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Teacher refusing to let ds have his snack?

post #1 of 24
Thread Starter 
Our children go to a public school. Each day they have the opportunity for a snack, either one provided by the school that we pay for or one they bring from home. Overall complete junk food is discouraged. There is no district or school policy on what can be brought in however. If a parent wanted to send in cupcakes every day for snack, it's not against any policy.

Normally when the kids take their snack I send something like baby carrots, fruit, possibly yogurt - overall pretty decent stuff. Earlier this week DH picked up a package of Oreo's. This is something that is a HUGE treat in our house, as we seldom allow them. For snack on Tuesday, I sent DS grapes and 2 Oreo cookies. His teacher refused to allow him to eat the Oreo's because they weren't a "healthy food". Again there is NO policy to this effect whatsoever. Thankfully he had the grapes as well so he didn't get too hungry.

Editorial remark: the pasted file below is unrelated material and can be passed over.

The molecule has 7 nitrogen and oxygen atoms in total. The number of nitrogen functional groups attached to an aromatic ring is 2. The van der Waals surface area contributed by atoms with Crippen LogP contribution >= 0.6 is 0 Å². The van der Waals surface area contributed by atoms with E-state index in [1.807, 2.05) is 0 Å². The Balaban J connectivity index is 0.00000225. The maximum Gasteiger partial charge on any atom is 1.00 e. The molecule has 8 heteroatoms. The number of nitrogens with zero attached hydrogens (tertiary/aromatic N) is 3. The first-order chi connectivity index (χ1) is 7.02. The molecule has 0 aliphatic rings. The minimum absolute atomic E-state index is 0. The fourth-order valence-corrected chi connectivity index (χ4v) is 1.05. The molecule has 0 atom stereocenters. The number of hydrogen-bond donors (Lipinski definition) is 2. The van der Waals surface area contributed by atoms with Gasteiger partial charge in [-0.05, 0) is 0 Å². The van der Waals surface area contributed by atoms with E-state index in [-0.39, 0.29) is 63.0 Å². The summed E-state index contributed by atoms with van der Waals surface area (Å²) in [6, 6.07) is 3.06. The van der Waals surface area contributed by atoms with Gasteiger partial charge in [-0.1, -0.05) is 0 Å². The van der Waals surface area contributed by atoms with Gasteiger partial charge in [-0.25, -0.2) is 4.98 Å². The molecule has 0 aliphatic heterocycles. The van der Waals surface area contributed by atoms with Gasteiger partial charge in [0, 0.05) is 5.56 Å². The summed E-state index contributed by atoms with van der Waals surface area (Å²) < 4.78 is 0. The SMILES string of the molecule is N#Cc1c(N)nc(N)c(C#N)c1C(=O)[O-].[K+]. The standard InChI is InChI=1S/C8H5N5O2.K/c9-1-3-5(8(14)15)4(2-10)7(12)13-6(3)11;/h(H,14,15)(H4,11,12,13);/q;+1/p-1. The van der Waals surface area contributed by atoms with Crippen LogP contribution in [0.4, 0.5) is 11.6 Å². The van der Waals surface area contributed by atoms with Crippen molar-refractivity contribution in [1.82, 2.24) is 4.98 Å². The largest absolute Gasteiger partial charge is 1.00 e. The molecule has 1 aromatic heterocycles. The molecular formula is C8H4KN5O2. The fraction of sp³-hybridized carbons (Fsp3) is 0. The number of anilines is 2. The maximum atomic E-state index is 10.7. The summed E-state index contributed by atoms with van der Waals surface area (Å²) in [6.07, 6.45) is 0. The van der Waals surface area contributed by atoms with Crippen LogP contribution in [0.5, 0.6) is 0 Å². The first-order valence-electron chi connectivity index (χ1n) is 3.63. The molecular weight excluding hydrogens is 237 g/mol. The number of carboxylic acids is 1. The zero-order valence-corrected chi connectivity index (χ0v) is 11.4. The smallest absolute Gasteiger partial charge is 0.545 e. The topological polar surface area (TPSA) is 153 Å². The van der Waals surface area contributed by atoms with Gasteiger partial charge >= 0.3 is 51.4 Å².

Thoughts?
post #2 of 24
Talk to her and get a clarification on what the actual policy says. You never know, they might have added it to official school policy and are now "targetting" those who haven't been following the suggestion all along.
post #3 of 24
I'm guessing a thank you note to the teacher for trying to create a healthy environment is out of the question?
post #4 of 24
i would be upset that it was sprung on me, but otherwise thrilled to have a health-minded teacher. (see my thread on wellness) that said, i do pack cookies for my kids, usually gorilla cookies, newmans own, or homemade, but man, i love me some oreos when they arent around!
post #5 of 24
I don't think it was right of the teacher- if she had a problem with the snack you packed, she should have spoken with YOU about it later, not essentially punished your son by taking it away and leaving him with half a snack.

As for response, what's done is done, so I'd focus on the future. I'd call and ask for clarification on the snack policy so future snacks are OK. And part of that policy should include what happens if a parent sends a not-OK snack.